“Man is born free, and everywhere he is in chains.”
– Jean-Jacques Rousseau
I might have called this discussion category “retiring,” but I question whether interesting people ever retire. If we are able, we merely shift our focus from what we have to do to what we want to do. What gives us that ability is, in most cases, financial independence, which, in retrospect, should have been among our very first goals in adulthood. In my country, the United States, I believe every able-bodied person can and should be financially independent by 50 at the very latest, but most of us are not. I certainly am not, so don’t worry–you won’t get any sanctimony from me.
Today I see a lot of younger people taking the idea of early financial independence very seriously, and I wholeheartedly applaud these ambitions. One of my favorite bloggers on the topic is Mr. Money Mustache. If you are a young person and somehow stumbled upon this old fogey’s site (mine, I mean*), hie thee quickly over to MMM’s site instead. At 20, he set his goal at 30, and he achieved it.**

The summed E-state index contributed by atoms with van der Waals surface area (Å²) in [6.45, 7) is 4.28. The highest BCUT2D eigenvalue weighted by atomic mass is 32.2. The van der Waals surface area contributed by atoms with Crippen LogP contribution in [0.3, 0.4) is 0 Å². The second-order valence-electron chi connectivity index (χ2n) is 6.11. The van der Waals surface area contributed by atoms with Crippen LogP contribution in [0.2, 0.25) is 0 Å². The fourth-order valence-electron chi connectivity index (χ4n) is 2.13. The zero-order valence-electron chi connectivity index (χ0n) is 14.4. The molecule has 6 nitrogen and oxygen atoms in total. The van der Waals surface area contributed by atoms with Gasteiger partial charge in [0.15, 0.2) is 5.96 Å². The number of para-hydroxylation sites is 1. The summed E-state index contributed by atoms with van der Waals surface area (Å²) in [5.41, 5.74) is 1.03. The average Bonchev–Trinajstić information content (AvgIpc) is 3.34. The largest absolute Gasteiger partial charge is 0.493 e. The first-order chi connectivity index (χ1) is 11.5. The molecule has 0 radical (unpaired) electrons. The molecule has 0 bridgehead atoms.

For most of us, financial independence must be earned, so that is what this section will be about. Earning can include wages, of course, but not exclusively so. A penny saved is…what? Right. You see what I mean. Basically anything we do to exert our own willpower, cunning, and discipline to break our chains is earning. What we earn is our freedom.
So where are you on your journey to independence? Are you there? How did you earn it? Or are you, like me, earning it still? Have you retired from one career but, out of necessity or interest, continued to earn through alternative means?
* According to the Urban Dictionary, “You are officially an old fogey when you reach 50 years of age.”
** Mr. Mustache says he “retired” at 30; I say he refocused his efforts. It takes a lot of work to build a site like his, not to mention the “part-time” work he does in home renovations and whatnot. The difference is, he’s having himself a good ol’ time at it. Bravo.